I'm here in Paris a few days out from the symposium being held at the Institut Pasteur to mark the 30th anniversary of the discovery of HIV... I do not think we can underestimate the degree to which science has so significantly shifted the direction of an epidemic - HIV science has provided lessons for all of us working in the field but also for many of those working in other branches of medicine. As many of my colleagues will undoubtedly reiterate over the coming days, the role of HIV science in responding to the HIV/AIDS epidemic has also changed forever the way in which we deal with global health.
I realised that none of the issues I have in life have nothing to do with my HIV status. It's all the other normal stuff that affect each and everyone of us in everyday life and none of it could I attribute to a tiny virus thats in my blood. One that I have to live with for the rest of my life so I can let it destroy me or use it to my advantage and get on with my destiny in life.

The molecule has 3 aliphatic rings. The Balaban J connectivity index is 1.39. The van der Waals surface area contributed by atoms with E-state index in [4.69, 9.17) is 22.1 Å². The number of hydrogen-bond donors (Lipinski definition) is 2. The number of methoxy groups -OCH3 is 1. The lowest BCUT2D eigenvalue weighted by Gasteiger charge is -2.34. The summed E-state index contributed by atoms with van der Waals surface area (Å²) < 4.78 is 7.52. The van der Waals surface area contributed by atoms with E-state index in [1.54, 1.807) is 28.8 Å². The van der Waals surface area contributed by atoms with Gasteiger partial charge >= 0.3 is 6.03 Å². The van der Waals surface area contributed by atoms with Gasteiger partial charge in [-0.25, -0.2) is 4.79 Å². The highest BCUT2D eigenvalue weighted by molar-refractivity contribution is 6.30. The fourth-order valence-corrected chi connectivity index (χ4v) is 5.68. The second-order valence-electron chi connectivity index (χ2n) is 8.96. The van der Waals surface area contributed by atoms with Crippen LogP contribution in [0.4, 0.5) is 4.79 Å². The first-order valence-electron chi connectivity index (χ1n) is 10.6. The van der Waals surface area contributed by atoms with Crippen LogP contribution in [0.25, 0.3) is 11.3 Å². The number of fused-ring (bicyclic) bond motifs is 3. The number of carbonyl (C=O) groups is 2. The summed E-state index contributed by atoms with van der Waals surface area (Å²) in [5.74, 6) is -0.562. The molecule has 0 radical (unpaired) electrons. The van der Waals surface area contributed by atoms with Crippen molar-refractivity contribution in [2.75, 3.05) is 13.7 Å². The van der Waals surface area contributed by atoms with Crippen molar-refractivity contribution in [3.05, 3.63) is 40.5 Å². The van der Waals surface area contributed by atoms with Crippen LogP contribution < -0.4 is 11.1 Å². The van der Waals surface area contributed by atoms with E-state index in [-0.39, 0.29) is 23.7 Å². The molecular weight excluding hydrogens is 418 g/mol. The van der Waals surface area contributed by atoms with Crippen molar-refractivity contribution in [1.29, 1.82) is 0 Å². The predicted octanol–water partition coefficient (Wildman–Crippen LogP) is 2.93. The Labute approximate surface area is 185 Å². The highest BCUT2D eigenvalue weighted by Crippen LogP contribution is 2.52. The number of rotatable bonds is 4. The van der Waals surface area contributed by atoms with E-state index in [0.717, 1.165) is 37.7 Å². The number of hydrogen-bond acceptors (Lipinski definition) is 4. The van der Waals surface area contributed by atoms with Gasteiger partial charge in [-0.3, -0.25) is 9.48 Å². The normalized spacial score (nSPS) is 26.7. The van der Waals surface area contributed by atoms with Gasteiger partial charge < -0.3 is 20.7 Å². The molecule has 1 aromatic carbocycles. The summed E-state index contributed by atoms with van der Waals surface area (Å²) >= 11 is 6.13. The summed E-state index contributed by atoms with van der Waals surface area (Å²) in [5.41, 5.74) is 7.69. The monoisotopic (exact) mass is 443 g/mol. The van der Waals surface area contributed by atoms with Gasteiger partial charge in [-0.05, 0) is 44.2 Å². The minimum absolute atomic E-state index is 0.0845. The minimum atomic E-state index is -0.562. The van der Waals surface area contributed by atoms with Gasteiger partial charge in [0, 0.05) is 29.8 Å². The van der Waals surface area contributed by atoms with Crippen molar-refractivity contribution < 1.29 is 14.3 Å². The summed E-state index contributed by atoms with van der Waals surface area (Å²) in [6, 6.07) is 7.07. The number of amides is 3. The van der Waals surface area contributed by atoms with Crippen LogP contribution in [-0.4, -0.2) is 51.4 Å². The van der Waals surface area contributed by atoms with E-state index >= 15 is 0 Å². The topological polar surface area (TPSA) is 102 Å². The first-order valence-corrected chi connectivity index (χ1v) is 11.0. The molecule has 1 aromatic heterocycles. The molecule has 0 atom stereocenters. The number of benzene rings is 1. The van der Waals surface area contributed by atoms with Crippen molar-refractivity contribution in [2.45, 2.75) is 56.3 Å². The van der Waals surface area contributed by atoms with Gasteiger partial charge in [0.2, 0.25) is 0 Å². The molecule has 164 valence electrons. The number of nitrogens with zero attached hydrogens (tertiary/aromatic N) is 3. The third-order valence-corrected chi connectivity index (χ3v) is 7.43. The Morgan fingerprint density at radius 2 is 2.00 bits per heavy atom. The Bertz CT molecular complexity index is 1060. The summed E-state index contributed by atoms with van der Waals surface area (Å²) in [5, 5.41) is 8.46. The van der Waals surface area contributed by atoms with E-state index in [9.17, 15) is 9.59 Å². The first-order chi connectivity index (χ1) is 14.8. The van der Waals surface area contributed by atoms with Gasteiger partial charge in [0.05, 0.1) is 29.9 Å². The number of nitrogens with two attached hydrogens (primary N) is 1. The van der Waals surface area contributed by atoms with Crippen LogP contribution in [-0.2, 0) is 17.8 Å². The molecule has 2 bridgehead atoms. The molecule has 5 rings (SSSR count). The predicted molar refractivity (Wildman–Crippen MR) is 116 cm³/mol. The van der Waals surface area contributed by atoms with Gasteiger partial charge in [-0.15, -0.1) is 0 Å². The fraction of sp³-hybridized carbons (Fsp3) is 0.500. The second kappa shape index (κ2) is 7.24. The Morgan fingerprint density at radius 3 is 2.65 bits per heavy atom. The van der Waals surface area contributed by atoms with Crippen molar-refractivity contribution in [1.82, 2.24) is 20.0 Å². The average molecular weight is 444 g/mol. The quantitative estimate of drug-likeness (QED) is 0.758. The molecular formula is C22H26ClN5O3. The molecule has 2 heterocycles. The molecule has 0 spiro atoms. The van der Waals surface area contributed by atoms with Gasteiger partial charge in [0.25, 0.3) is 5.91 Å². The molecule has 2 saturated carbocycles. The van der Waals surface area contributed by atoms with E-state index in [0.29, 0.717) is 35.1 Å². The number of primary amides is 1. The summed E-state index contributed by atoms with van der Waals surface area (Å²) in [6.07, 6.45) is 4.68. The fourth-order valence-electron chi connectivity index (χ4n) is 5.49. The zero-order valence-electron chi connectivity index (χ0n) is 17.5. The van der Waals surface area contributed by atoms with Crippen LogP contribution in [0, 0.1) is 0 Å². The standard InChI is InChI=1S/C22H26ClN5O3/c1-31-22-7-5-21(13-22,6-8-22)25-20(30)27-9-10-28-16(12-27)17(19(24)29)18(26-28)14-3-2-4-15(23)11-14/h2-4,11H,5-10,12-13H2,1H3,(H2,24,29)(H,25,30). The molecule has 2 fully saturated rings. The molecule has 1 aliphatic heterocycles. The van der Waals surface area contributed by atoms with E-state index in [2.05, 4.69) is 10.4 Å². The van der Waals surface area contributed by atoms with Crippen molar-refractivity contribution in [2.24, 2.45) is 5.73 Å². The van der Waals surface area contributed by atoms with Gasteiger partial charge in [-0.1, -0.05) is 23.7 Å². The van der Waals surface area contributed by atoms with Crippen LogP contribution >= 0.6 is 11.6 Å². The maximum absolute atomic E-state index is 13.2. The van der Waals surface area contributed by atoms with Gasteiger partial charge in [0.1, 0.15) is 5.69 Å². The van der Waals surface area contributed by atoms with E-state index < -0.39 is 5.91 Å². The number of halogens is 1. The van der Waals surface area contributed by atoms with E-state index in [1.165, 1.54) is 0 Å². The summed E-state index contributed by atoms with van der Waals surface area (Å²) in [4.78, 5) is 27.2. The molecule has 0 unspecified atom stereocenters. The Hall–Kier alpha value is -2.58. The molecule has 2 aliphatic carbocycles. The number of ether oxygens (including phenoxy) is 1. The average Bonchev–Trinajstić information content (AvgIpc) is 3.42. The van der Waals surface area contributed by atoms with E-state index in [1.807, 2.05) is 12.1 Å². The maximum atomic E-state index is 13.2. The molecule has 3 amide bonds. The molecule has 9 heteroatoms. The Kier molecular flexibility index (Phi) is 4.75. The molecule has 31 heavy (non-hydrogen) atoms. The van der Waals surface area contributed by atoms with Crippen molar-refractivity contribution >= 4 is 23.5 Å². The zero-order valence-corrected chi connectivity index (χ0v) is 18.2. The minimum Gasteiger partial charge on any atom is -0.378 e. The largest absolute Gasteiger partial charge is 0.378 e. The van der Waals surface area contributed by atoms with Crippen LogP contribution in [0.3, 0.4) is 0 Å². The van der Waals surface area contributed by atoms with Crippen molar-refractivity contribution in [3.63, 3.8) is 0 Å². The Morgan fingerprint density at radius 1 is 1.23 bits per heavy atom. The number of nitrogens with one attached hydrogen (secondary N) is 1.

We all like to believe that history is progress; that things get better, that we learn as we go on. Well, this World AIDS Day, we can see that it isn't always so. 25 years on from those huge tombstone ads saying "Don't Die Of Ignorance", some people are still dying in the UK because they don't get tested for HIV till it's too late. And people are still getting HIV through ignorance of their personal risk.